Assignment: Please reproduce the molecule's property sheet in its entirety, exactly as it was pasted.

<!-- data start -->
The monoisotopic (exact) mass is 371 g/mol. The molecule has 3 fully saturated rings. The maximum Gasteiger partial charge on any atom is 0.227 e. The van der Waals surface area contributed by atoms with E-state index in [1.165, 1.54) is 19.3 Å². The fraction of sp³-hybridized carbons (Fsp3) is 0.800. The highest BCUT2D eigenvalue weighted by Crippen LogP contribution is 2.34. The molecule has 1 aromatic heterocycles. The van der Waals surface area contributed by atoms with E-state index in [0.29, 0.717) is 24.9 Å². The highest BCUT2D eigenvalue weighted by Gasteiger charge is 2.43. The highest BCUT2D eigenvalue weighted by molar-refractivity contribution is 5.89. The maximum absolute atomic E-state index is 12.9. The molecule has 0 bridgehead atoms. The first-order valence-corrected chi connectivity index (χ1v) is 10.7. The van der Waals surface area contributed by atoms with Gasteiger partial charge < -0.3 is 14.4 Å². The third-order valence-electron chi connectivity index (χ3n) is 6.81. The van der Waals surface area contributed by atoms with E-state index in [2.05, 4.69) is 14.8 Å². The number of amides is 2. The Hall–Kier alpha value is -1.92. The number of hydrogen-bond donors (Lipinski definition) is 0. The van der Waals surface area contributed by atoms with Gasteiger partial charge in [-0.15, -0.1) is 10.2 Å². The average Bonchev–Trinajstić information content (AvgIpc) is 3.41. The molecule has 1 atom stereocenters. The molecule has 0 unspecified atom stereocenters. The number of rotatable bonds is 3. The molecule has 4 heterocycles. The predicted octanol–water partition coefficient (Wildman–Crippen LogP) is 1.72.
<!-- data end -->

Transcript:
The monoisotopic (exact) mass is 371 g/mol. The molecule has 3 fully saturated rings. The maximum Gasteiger partial charge on any atom is 0.227 e. The van der Waals surface area contributed by atoms with E-state index in [1.165, 1.54) is 19.3 Å². The fraction of sp³-hybridized carbons (Fsp3) is 0.800. The highest BCUT2D eigenvalue weighted by Crippen LogP contribution is 2.34. The molecule has 1 aromatic heterocycles. The van der Waals surface area contributed by atoms with E-state index in [0.29, 0.717) is 24.9 Å². The highest BCUT2D eigenvalue weighted by Gasteiger charge is 2.43. The highest BCUT2D eigenvalue weighted by molar-refractivity contribution is 5.89. The maximum absolute atomic E-state index is 12.9. The molecule has 0 bridgehead atoms. The first-order valence-corrected chi connectivity index (χ1v) is 10.7. The van der Waals surface area contributed by atoms with Gasteiger partial charge < -0.3 is 14.4 Å². The third-order valence-electron chi connectivity index (χ3n) is 6.81. The van der Waals surface area contributed by atoms with E-state index in [2.05, 4.69) is 14.8 Å². The number of amides is 2. The Hall–Kier alpha value is -1.92. The number of hydrogen-bond donors (Lipinski definition) is 0. The van der Waals surface area contributed by atoms with Gasteiger partial charge in [-0.15, -0.1) is 10.2 Å². The average Bonchev–Trinajstić information content (AvgIpc) is 3.41. The molecule has 1 atom stereocenters. The molecule has 0 unspecified atom stereocenters. The number of rotatable bonds is 3. The molecule has 4 heterocycles. The predicted octanol–water partition coefficient (Wildman–Crippen LogP) is 1.72.